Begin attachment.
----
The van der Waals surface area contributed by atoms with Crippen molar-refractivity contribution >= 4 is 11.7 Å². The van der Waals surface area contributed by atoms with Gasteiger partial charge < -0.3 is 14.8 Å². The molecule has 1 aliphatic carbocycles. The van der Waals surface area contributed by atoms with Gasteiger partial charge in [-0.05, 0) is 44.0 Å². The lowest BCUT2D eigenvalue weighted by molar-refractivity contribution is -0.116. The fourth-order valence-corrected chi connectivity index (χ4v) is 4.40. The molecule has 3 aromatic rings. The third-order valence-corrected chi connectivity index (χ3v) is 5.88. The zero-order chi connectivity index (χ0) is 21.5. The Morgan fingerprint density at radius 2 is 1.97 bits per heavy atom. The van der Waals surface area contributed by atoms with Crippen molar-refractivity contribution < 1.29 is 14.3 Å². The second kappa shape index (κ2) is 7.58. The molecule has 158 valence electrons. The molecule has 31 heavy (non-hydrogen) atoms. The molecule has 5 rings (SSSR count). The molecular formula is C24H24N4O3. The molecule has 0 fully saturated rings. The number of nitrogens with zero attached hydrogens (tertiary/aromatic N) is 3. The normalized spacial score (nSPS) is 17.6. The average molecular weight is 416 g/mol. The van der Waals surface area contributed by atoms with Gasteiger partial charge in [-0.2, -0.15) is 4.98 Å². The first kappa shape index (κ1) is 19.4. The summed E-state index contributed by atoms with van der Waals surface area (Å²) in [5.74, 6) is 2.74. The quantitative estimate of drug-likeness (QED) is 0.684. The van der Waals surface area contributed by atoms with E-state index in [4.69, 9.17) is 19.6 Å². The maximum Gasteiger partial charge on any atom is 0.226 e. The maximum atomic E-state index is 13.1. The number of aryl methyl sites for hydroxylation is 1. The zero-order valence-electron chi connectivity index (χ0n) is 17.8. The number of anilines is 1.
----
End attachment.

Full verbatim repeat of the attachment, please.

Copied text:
The van der Waals surface area contributed by atoms with Crippen molar-refractivity contribution >= 4 is 11.7 Å². The van der Waals surface area contributed by atoms with Gasteiger partial charge < -0.3 is 14.8 Å². The molecule has 1 aliphatic carbocycles. The van der Waals surface area contributed by atoms with Gasteiger partial charge in [-0.05, 0) is 44.0 Å². The lowest BCUT2D eigenvalue weighted by molar-refractivity contribution is -0.116. The fourth-order valence-corrected chi connectivity index (χ4v) is 4.40. The molecule has 3 aromatic rings. The third-order valence-corrected chi connectivity index (χ3v) is 5.88. The zero-order chi connectivity index (χ0) is 21.5. The Morgan fingerprint density at radius 2 is 1.97 bits per heavy atom. The van der Waals surface area contributed by atoms with Crippen molar-refractivity contribution < 1.29 is 14.3 Å². The second kappa shape index (κ2) is 7.58. The molecule has 158 valence electrons. The molecule has 31 heavy (non-hydrogen) atoms. The molecule has 5 rings (SSSR count). The molecular formula is C24H24N4O3. The molecule has 0 fully saturated rings. The number of nitrogens with zero attached hydrogens (tertiary/aromatic N) is 3. The normalized spacial score (nSPS) is 17.6. The average molecular weight is 416 g/mol. The van der Waals surface area contributed by atoms with Gasteiger partial charge in [-0.2, -0.15) is 4.98 Å². The first kappa shape index (κ1) is 19.4. The summed E-state index contributed by atoms with van der Waals surface area (Å²) in [5.74, 6) is 2.74. The quantitative estimate of drug-likeness (QED) is 0.684. The van der Waals surface area contributed by atoms with E-state index in [4.69, 9.17) is 19.6 Å². The maximum Gasteiger partial charge on any atom is 0.226 e. The maximum atomic E-state index is 13.1. The number of aryl methyl sites for hydroxylation is 1. The zero-order valence-electron chi connectivity index (χ0n) is 17.8. The number of anilines is 1.